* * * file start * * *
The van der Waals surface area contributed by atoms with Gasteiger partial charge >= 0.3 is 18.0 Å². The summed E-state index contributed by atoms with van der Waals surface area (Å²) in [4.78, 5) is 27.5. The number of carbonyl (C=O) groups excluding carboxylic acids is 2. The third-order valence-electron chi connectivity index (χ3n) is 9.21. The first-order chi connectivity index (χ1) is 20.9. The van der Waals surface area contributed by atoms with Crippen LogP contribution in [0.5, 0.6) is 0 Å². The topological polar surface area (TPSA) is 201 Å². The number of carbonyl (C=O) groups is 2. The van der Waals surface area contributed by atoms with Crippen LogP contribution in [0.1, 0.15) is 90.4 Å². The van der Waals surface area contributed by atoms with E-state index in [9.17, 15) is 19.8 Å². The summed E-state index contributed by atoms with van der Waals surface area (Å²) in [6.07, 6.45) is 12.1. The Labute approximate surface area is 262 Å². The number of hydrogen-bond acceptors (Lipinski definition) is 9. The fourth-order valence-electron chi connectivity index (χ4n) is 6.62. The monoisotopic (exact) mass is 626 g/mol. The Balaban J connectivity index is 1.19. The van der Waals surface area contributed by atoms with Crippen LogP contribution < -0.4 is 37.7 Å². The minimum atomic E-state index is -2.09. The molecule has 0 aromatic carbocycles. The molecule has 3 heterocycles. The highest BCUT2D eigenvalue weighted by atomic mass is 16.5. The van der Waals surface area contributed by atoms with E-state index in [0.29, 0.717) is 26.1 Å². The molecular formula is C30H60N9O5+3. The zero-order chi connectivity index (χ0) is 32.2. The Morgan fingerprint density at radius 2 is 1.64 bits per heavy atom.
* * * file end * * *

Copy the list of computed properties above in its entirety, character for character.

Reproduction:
The van der Waals surface area contributed by atoms with Gasteiger partial charge >= 0.3 is 18.0 Å². The summed E-state index contributed by atoms with van der Waals surface area (Å²) in [4.78, 5) is 27.5. The number of carbonyl (C=O) groups excluding carboxylic acids is 2. The third-order valence-electron chi connectivity index (χ3n) is 9.21. The first-order chi connectivity index (χ1) is 20.9. The van der Waals surface area contributed by atoms with Crippen LogP contribution in [0.5, 0.6) is 0 Å². The topological polar surface area (TPSA) is 201 Å². The number of carbonyl (C=O) groups is 2. The van der Waals surface area contributed by atoms with Crippen LogP contribution in [0.1, 0.15) is 90.4 Å². The van der Waals surface area contributed by atoms with E-state index in [9.17, 15) is 19.8 Å². The summed E-state index contributed by atoms with van der Waals surface area (Å²) in [6.07, 6.45) is 12.1. The Labute approximate surface area is 262 Å². The number of hydrogen-bond acceptors (Lipinski definition) is 9. The fourth-order valence-electron chi connectivity index (χ4n) is 6.62. The monoisotopic (exact) mass is 626 g/mol. The Balaban J connectivity index is 1.19. The van der Waals surface area contributed by atoms with Crippen LogP contribution < -0.4 is 37.7 Å². The minimum atomic E-state index is -2.09. The molecule has 0 aromatic carbocycles. The molecule has 3 heterocycles. The highest BCUT2D eigenvalue weighted by atomic mass is 16.5. The van der Waals surface area contributed by atoms with E-state index in [0.29, 0.717) is 26.1 Å². The molecular formula is C30H60N9O5+3. The zero-order chi connectivity index (χ0) is 32.2. The Morgan fingerprint density at radius 2 is 1.64 bits per heavy atom.